Ai Weiwei on the new Silk Road: ‘This is China’s counterattack in a global game of chess’

The landscapes in Davide Monteleone’s images of China’s belt and road initiative are very familiar to me. We can see desert, uninhabited wasteland and views along the Yangtze River and in north-west China. There are also photographs showing the characters “Stay strong, Wuhan!” on skyscrapers in neon lights.

They are reminiscent of images I took in China, which captured dilapidated cities before they were rebuilt; energy plants; the development of impoverished areas and large-scale architecture. At that time, I wanted to write a new encyclopedia to elucidate new concepts and thoughts that emerge with rapid urbanisation, and to form a new language. The project was too ambitious, and I did not complete it. It was my failed “belt and road”.

The initiative, which has been likened to the Silk Road trade routes of imperial China, was proposed by the current Chinese leader, Xi Jinping, as a blueprint to reposition China in the era of globalisation, and to change the world order in a Chinese way. The thinking behind this $1tn project is ambitious. Such long-term planning, coherent political goals and effective implementation are rare, both in Chinese and in human history. The ruling party in China has laid bare its determination to occupy an important role in the world.

The goals of the belt and road initiative are pragmatic, unlike those proposed by the Chinese Communist party in their early days, and embodied in slogans such as “Exceeding the UK, Catching the US” in the 50s and 60s. China, with a huge amount of accumulated wealth and managerial and production experience, has understood that it can fill the gaps in parts of the world that are forgotten and abandoned by the west. These regions thirst for a strong economic entity to piece together fragmented, disorganised territories with longstanding historical differences. This is where China comes in.

About 145 nations have joined the belt and road initiative by signing a memorandum of understanding with China, including countries in Europe, south-east Asia and the Middle East. It is an initiative that mainly focuses on basic infrastructure and engineering projects, such as transportation through rail, road and ports, to facilitate global trade and offer solutions to the problems of developing countries – as the Chinese saying goes, “If you want to be rich, build roads first.” Many people in China, and also in the developing world, feel optimistic about this initiative, and mock Europe and the US for failing to match its vision.

The belt and road was not a decision taken on a whim. The idea comes from an article by Mao Zedong titled “People of the world, unite and defeat the US aggressors and all their lackeys”, published in 1970 and commonly known as the “520 statement”. In this article, Mao prompted the developing world to be united and fight against western political power led by the US. He stressed the importance of nationalist revolutions, independence and liberation movements as the wave of unstoppable historical change. Mao quoted the Confucian philosopher Mencius – “a just cause attracts much support, an unjust one finds little” – to illustrate his belief that people in the world would triumph over Anglo-American imperialism.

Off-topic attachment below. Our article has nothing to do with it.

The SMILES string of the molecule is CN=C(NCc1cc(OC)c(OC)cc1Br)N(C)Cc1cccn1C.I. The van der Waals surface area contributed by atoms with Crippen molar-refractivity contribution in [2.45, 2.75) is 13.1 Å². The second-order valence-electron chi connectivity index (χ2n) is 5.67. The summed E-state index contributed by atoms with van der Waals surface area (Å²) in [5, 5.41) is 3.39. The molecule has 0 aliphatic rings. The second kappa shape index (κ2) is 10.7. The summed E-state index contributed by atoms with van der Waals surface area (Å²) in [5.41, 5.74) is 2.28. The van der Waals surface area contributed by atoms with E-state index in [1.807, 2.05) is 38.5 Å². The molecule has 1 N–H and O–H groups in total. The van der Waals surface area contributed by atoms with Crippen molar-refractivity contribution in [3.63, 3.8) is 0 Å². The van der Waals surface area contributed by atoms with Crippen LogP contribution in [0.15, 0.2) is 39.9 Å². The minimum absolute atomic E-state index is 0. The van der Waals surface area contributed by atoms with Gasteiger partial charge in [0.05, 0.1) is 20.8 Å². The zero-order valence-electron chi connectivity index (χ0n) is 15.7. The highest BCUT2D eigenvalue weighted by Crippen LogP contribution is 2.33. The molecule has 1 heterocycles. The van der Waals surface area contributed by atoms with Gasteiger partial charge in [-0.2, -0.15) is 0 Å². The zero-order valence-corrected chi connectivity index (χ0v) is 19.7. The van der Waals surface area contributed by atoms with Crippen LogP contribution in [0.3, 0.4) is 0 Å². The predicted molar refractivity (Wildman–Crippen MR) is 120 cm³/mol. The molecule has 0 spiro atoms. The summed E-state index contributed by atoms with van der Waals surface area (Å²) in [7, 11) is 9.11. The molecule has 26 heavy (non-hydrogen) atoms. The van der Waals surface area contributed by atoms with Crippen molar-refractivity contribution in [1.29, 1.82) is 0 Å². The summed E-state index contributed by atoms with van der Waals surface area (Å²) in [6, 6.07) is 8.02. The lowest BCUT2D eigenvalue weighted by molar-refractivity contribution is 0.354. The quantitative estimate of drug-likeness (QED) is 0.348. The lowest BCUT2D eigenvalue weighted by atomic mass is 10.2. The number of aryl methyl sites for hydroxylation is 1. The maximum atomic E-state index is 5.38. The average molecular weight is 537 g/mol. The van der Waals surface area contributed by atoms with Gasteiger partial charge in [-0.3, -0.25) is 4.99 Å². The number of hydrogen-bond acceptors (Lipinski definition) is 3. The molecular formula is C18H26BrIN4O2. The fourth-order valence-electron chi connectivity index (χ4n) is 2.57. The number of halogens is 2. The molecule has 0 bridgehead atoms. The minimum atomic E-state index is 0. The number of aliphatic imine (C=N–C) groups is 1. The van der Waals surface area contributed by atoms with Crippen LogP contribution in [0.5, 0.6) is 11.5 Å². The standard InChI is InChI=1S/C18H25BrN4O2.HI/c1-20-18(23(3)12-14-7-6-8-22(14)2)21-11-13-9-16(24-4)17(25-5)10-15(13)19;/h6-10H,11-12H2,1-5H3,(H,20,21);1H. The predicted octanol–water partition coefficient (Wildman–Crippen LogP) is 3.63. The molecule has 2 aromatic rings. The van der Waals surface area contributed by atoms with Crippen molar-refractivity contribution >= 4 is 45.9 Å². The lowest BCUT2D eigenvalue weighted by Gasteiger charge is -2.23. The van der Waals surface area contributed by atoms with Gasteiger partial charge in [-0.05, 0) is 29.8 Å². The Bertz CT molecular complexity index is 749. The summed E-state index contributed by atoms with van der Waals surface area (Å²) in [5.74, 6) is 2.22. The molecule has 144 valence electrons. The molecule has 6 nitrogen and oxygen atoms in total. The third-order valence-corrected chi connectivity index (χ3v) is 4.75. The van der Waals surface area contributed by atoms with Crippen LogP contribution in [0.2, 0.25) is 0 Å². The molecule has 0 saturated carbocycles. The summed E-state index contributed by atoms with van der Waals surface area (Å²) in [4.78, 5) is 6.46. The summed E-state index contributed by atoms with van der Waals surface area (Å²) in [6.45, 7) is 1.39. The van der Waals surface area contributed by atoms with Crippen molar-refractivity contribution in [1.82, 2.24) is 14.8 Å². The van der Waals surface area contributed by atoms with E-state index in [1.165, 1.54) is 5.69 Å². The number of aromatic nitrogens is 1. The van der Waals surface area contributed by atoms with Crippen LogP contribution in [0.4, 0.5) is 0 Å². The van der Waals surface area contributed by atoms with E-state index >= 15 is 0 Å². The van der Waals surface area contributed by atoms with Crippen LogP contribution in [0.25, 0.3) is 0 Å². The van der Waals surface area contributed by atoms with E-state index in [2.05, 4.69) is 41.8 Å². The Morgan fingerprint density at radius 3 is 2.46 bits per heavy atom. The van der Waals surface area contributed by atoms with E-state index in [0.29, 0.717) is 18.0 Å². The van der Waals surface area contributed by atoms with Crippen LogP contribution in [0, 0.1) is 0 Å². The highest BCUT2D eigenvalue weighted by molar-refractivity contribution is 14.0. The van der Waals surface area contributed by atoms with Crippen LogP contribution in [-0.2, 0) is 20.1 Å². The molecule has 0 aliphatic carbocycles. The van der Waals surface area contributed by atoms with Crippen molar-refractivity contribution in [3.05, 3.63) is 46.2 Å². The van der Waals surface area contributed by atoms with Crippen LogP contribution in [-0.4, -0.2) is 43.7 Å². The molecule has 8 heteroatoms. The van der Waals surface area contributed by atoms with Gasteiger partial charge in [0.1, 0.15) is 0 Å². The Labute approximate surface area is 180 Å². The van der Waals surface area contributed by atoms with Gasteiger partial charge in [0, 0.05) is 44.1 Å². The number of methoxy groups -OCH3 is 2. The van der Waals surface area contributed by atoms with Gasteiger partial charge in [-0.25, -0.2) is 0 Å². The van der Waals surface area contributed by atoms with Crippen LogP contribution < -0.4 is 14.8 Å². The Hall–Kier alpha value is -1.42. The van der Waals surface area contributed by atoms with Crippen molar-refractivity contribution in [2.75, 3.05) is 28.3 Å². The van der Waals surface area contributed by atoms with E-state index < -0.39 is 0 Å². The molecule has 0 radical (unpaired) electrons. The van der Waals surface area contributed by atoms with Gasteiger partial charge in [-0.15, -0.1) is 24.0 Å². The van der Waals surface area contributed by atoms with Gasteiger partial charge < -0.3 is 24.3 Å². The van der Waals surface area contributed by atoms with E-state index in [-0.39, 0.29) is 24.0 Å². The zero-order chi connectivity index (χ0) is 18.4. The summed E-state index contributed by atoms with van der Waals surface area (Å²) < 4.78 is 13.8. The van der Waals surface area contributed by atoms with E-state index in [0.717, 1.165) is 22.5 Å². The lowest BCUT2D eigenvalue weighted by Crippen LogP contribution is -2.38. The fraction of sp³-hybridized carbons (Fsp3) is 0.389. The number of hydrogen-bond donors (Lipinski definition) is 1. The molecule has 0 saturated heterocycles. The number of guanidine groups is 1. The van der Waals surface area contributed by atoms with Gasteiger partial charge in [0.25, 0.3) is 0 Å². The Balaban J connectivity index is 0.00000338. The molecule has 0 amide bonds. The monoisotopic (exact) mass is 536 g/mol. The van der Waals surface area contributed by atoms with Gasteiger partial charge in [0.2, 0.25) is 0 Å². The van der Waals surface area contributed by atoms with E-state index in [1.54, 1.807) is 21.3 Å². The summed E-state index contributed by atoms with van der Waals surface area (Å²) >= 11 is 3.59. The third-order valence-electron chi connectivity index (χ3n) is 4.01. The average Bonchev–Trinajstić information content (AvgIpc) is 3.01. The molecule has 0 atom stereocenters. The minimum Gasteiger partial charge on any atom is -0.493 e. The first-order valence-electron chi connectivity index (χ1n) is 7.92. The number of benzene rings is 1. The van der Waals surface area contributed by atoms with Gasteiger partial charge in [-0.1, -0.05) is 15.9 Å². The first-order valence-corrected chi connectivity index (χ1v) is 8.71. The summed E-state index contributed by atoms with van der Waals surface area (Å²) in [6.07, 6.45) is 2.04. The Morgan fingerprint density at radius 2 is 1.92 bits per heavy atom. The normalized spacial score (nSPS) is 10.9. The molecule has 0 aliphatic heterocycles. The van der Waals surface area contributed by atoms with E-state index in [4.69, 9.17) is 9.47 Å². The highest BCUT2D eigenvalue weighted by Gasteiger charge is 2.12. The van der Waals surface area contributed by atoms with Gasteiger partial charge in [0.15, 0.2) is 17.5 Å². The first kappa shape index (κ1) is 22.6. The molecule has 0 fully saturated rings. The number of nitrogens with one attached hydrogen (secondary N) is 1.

When my generation was growing up, these thoughts permeated the entire country. I belong to the same generation as Xi. We were encouraged to “have the entire motherland in mind and the whole world in view” and to start revolutions everywhere in the world. These arrogant ideas relate to the ideology of that era. Based on these thoughts, the belt and road initiative is a strategic move that corresponds to the country’s rapid development. The question is: will its goals be achieved in a world that is much more complicated than it once was?

Monteleone’s photographs are broad in scope and encompass many stories and strange landscapes. The Italian photographer began his project in Russia in 2014 before visiting vast rail and road projects across Asia; container ports; factories; casinos; and the Grand Renaissance dam in Ethiopia. The images clearly depict China’s strategic ambitions, very different from the original Silk Road, which operated from around 130BC until the mid-15th century. The Silk Road was a network of trade routes, whereas the belt and road initiative embeds a political ambition beyond commerce. The issue in question here is: who will be the centre of the world? Who will rise to world power?

From my perspective, China refuses to waver in its policies, no matter what setbacks it encounters. The belt and road initiative is its counterattack in a global game of chess. The democracies of Europe and the US are very different from China.

Under pressure to solve short-term problems during their terms of office in order to get re-elected, western governments concentrate their efforts on capital projects and economic competition. The corporatocratic west, primarily measuring political success according to economic profitability, has lost its vision of pursuing mutual benefit and the wellbeing of humankind.

This, however, is not to say that China is necessarily bringing real benefits to the developing world. The belt and road initiative, launched to benefit China, is tinted with colonialism.

It leads this ancient country of 1.4 billion people to a swamp of pragmatism and egoism. While China is pumped up with ambition, it also sinks into contradiction and confusion, because of its lack of self-awareness. The ideological superstructure and economic base will be at odds with each other for a long time.

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